Building Knowledge Graphs: Processing Infrastructure and Named Entity Linking - PhD Defence by Marcus Klang
Place: E:1406, E-building, Ole Römers väg 3, LTH, Lund University
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Title: Building Knowledge Graphs: Processing Infrastructure and Named Entity Linking
Faculty opponent: Professor Chris Biemann, University of Hamburg, Germany
When: 11 October at 13.15
Location: E:1406, E-building, Ole Römers väg 3, LTH, Lund University
Thesis for download: https://portal.research.lu.se/ws/files/69709434/Marcus_Corrected_PhD_Thesis.pdf
Abstract: Things such as organizations, persons, or locations are ubiquitous in all texts circulating on the internet, particularly in the news, forum posts, and social media. Today, there is more written material than any single person can read through during a typical lifespan. Automatic systems can help us amplify our abilities to find relevant information, where, ideally, a system would learn knowledge from our combined written legacy. Ultimately, this would enable us, one day, to build automatic systems that have reasoning capabilities and can answer any question in any human language.
In this work, I explore methods to represent linguistic structures in text, build processing infrastructures, and how they can be combined to process a comprehensive collection of documents. The goal is to extract knowledge from text via things, entities. As text, I focused on encyclopedic resources such as Wikipedia.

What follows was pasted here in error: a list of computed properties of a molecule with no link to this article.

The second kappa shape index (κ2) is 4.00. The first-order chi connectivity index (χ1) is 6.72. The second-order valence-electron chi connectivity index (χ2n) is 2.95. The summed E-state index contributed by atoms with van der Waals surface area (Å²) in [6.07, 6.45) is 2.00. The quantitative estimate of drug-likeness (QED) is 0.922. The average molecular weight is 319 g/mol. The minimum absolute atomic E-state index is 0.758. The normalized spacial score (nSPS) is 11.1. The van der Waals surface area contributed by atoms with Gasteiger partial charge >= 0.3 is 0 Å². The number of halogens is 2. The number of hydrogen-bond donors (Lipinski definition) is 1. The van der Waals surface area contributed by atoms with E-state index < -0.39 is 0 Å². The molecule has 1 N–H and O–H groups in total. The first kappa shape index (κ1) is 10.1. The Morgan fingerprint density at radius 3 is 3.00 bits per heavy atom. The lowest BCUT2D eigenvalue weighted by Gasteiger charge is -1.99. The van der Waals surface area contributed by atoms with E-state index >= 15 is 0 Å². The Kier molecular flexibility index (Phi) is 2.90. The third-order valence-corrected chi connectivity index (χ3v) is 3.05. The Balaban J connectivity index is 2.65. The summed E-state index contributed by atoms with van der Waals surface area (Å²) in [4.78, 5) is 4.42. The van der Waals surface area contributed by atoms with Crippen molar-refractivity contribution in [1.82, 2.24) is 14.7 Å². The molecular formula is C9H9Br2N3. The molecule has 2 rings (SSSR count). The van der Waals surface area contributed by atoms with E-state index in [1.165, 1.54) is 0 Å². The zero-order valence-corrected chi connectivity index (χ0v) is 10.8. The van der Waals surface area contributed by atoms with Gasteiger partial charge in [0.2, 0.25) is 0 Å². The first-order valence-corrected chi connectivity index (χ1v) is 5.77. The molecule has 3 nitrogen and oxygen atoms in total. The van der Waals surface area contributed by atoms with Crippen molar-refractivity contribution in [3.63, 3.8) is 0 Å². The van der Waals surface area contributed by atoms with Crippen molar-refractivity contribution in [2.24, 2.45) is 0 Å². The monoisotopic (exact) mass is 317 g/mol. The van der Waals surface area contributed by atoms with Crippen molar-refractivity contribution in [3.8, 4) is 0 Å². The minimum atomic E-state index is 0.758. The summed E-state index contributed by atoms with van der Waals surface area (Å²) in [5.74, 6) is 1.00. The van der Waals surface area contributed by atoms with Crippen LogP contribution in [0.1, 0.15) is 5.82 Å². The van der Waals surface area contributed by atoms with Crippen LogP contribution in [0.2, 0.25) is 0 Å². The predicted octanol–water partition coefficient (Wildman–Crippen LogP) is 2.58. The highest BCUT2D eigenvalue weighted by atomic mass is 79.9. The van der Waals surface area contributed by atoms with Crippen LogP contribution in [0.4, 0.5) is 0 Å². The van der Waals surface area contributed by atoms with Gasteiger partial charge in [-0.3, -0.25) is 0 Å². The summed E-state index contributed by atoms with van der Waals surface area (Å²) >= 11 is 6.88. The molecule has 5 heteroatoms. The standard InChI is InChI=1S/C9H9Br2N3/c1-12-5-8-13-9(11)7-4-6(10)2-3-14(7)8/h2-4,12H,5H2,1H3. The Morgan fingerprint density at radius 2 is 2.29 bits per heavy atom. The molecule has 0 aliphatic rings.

As knowledge representation, I chose to use graphs, where the entities correspond to graph nodes. To populate such graphs, I created a named entity linker that can find entities in multiple languages such as English, Spanish, and Chinese, and associate them to unique identifiers. In addition, I describe a published state-of-the-art Swedish named entity recognizer that finds mentions of entities in text that I evaluated on the four majority classes in the Stockholm-Umeå Corpus (SUC) 3.0.
To collect the text resources needed for the implementation of the algorithms and the training of the machine-learning models, I also describe a document representation, Docria, that consists of multiple layers of annotations: A model capable of representing structures found in Wikipedia and beyond. Finally, I describe how to construct processing pipelines for large-scale processing with Wikipedia using Docria.